A lot has been happening this week in Space
ISS Coolant Failure
This week one of the two coolant systems on the station shutdown when a component reached a preset temperature limit. While not posing an immediate danger to the crew on-board the shutdown did require that NASA shutdown non-critical systems on the station to ensure that nothing overheated. Engineers are still determining what needs to be done to resolve the problem which may include a spacewalk.
Proton Launches Mobile Broadband Satellite
Last Sunday a Proton rocket lifted off from Kazakhstan carrying a powerful broadband communication satellite for London based Inmarsat, this launch marks the beginning of a next-generation fleet for the company.
Brazilian Satellite lost
A joint Chinese/Brazilian satellite was lost this week when the Long March 4B rocket failed to deploy it to the correct orbit, initial reports heralded the launch as a success but were quickly replaced with the launch failure notification. The $250m earth observation satellite was the fourth in a series of joint adventures between the Chinese and Brazilian governments.
NASA Curiosity News
The Curiosity Rover continues to return fascinating news from the red planet. Recent results from the ancient lakebed that it is exploring show that Mars could have been habitable in the past. The rover is now looking for areas where erosion could have uncovered layers of martian soil that could contain organic components.
In related news NASA announced that the rover had fired it’s laser more then 100,000 times while on the planet surface.
Mars One sending Lander to Mars
Mars One who made news last year when they announced they planned to settle people on Mars by 2023 were in the news again this week. They announced plans with Lockheed Martin and Surrey Satellite Technology Ltd to develop and launch a privately funded lander to explore Mars. Check out the full press release here.
Gaia Spacecraft enclosed in Soyuz fairing
The European Space Agencies Gaia spacecraft moved a step closed to it’s 12/19 launch this week as it was enclosed in it’s Soyuz launch fairing. For more information on the mission check out the mission page here, we will post more information on the mission next week assuming a successful launch.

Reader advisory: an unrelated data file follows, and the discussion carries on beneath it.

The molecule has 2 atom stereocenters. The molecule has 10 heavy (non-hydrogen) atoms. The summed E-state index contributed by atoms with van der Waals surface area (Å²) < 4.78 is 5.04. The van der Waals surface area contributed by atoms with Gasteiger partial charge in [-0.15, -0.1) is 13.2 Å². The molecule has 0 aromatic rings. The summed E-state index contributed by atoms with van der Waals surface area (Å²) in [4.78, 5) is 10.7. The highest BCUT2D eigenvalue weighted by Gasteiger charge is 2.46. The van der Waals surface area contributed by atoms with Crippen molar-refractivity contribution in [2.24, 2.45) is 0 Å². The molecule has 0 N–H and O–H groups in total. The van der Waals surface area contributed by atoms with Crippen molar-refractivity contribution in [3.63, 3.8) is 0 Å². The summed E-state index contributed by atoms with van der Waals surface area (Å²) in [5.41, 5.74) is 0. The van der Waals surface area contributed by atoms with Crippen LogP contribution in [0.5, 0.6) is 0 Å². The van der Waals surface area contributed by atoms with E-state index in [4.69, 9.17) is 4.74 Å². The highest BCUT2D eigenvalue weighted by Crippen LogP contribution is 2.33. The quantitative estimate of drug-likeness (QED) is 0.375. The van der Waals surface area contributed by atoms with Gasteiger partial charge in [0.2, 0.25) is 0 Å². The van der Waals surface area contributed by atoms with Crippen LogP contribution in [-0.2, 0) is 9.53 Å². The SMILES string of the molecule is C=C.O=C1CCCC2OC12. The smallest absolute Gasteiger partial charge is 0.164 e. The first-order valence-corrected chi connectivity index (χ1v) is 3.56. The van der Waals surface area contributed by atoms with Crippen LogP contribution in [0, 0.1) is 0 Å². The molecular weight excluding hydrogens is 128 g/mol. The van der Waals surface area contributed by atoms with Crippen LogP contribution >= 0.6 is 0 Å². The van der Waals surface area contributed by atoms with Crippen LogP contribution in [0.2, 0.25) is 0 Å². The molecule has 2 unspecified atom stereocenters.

Launch pad 39A news
The commercial leasing of launch pad 39A moved a step closer following a decision by the Government Accounting Office regarding a protest by Blue Origin about the agencies fairness in the search for a long term tenant. The launch pad currently costs NASA approximately $100,000 a month to maintain, as they no longer need the pad for future NASA missions and 39B will be used for SLS this money can be better used within the agency.
Following the GAO decision NASA announced on Friday that it has selected the SpaceX proposal and will now begin negotiations with the company regarding the lease of the launch complex. During the negotiation process NASA are not allowed to released any further information. Once the deal has been finalized we will post any additional information that is made available.
Jupiter Moon Water Geysers
This week scientists announced that Jupiter’s moon Europa may erupt with fleeting water plumes that are more then 20 times the height of Mount Everest.
If confirmed scientists believe these could provide a way of detecting signs of life in the underground ocean that is believed to be under the thick ice of the moon. Due to it’s proximity to Jupiter scientists believe that the core of the moon is hot enough to maintain a liquid ocean via thermal vents just like in the depth’s of earth’s oceans that surprised scientists when they discovered a vast variety of life.
To learn more about the Jovian moon, scientists analyzed ultraviolet images of Europa taken by the Hubble Space Telescope in November and December of 2012 as well as older images taken by Hubble in 1999. They concentrated on finding hydrogen and oxygen, the elements that make up water.
First Orbital Cargo Mission to launch
Orbital’s first mission under there Commercial Cargo resupply contract is preparing to launch next week 12/18. Roll out to the launch pad is expected on Monday once any last minute items have been loaded into the Cygnus spacecraft. Orbital are currently contracted for eight flights to the station.
Morpheus Lander first free flight successful
A prototype lander that could be used for future missions to an asteroid or other planetary object completed it’s first free flight test this week. Following a number of tether tests to ensure all systems worked the vehicles was shipped to Kennedy Space Center so that it could begin free flight tests. The first test occurred this week and accomplished it’s goals, check out the video of the flight here.
This week NASA released a new video based on data from the Cassini spacecraft that shows a flyover of the lakes on Titan. Check out the full release and video here.
China’s Lunar Rover scheduled to land today
The Chang’e-3 Lunar Rover is scheduled to land on the moon today, we will post more information next week once it is available on the success or failure of the landing and any other news from the event.
Interesting Articles in the News
Elon Musk on Colonizing Mars
Understanding Mars’ Past and Current Environments
Opportunity Ascending Solander Point at Endeavour Crater